Illicit drug users in America age 12 and older numbered 24.6 million in just one month in 2013, according to a report by the Health and Human Services Department. Drug users ages 12 to 17 numbered 2.2 million. According to the report, 1.6 million American teenagers binged on alcohol in the 30 days prior to their interview.
While those numbers seem high, The Washington Post reported that the numbers have declined since 2002. Regular tobacco use has been cut in half as well as prescription painkiller abuse by teens.
The Washington Post quoted Peter Delany, the director of the Center for Behavioral Health Statistics and Quality at the Substance Abuse and Mental Health Services Administration, as saying, "We're seeing really exciting numbers in terms of the 12- to 17-year-olds across the country. We see illicit drug use down significantly from 2009. We see marijuana starting to trend downward. Hallucinogens and inhalants are also down slightly."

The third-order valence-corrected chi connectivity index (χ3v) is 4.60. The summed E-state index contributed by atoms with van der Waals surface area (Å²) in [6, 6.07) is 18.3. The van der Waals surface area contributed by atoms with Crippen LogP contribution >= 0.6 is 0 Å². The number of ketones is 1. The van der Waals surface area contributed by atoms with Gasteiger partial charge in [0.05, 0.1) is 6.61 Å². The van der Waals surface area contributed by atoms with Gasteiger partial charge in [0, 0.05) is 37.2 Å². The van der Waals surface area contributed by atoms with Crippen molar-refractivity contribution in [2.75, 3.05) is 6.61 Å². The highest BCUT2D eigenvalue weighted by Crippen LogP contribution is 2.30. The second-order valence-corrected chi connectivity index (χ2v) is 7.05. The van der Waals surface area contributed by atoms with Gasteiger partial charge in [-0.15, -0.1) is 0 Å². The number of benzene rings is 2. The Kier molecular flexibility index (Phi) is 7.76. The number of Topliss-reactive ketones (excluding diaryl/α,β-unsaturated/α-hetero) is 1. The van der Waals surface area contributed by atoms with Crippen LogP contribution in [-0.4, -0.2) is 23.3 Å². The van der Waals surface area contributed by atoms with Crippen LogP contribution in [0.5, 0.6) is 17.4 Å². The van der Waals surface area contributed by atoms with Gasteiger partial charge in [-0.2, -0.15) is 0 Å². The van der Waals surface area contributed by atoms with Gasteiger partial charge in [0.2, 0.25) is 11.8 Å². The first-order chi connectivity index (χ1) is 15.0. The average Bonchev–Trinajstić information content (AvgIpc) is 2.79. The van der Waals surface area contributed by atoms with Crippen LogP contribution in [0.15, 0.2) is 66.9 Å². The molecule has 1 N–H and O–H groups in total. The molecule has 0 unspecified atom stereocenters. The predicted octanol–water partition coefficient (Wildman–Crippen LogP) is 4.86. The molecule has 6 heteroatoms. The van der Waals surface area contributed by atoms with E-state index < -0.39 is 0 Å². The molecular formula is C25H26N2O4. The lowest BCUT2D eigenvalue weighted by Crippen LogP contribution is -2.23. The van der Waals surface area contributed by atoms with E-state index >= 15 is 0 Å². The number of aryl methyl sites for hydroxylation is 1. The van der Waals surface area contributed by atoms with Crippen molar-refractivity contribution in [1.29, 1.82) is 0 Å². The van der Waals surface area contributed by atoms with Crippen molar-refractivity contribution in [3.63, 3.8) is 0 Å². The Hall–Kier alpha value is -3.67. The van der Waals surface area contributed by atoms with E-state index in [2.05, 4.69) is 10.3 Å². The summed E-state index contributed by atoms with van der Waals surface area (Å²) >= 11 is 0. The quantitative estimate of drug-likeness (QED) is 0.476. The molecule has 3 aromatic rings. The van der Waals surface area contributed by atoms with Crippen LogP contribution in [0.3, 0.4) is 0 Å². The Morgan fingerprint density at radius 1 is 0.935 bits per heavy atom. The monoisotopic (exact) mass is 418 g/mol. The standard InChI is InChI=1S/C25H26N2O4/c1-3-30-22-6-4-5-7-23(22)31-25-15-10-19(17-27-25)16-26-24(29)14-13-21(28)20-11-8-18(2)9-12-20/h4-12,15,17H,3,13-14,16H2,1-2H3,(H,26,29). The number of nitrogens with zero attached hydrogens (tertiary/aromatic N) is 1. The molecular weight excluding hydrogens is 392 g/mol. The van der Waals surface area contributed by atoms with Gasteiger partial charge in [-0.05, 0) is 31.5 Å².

The White House Office of National Drug Policy released a press statement saying, "The 2013 NSDUH results suggest that the Administration's efforts to reduce drug and alcohol use among young people is working."
The ONDP press release also said that the report reflects their efforts to reduce opiate abuse. "In 2013, the rate of current non-medical use of pain relievers among Americans 12 or older dropped 19.0 percent since 2009, and among young adults aged 18 to 25, the rate declined 31 percent. The abuse of opioids, a group of drugs that includes heroin and prescription painkillers, has a devastating impact on public health and safety in this country. According to the Centers for Disease Control and Prevention (CDC), about 110 Americans died on average from drug overdose every day in 2011. Prescription drugs were involved in more than half of the 41,300 overdose deaths that year, and opioid pain relievers were involved in nearly 17,000 of these deaths. There were about 4,400 drug poisoning deaths related to heroin. Drug overdose deaths even outnumbered deaths from motor vehicle crashes."
And marijuana legalization has not seemed to create any spike in marijuana use. The Washington Post quotes Carnegie Mellon researcher Jonathan Caulkins as saying, "Success in anti-smoking [efforts] appears to have been 'protective' for youth."